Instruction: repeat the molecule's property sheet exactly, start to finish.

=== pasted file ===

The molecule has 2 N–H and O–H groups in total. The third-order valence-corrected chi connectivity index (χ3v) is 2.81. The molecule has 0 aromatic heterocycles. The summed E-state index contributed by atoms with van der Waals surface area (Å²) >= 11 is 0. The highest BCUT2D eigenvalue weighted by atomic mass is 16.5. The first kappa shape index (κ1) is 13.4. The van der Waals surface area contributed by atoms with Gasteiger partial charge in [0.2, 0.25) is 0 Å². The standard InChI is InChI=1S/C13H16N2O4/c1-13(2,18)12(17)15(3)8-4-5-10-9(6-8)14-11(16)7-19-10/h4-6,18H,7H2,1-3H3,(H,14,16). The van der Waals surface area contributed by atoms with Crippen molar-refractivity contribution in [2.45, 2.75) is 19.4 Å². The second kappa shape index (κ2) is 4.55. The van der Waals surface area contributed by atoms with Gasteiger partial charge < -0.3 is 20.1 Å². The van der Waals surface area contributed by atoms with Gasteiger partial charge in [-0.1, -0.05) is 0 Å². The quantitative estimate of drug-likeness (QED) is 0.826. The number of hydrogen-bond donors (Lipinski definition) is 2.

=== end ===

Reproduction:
The molecule has 2 N–H and O–H groups in total. The third-order valence-corrected chi connectivity index (χ3v) is 2.81. The molecule has 0 aromatic heterocycles. The summed E-state index contributed by atoms with van der Waals surface area (Å²) >= 11 is 0. The highest BCUT2D eigenvalue weighted by atomic mass is 16.5. The first kappa shape index (κ1) is 13.4. The van der Waals surface area contributed by atoms with Gasteiger partial charge in [0.2, 0.25) is 0 Å². The standard InChI is InChI=1S/C13H16N2O4/c1-13(2,18)12(17)15(3)8-4-5-10-9(6-8)14-11(16)7-19-10/h4-6,18H,7H2,1-3H3,(H,14,16). The van der Waals surface area contributed by atoms with Crippen molar-refractivity contribution in [2.45, 2.75) is 19.4 Å². The second kappa shape index (κ2) is 4.55. The van der Waals surface area contributed by atoms with Gasteiger partial charge < -0.3 is 20.1 Å². The van der Waals surface area contributed by atoms with Gasteiger partial charge in [-0.1, -0.05) is 0 Å². The quantitative estimate of drug-likeness (QED) is 0.826. The number of hydrogen-bond donors (Lipinski definition) is 2.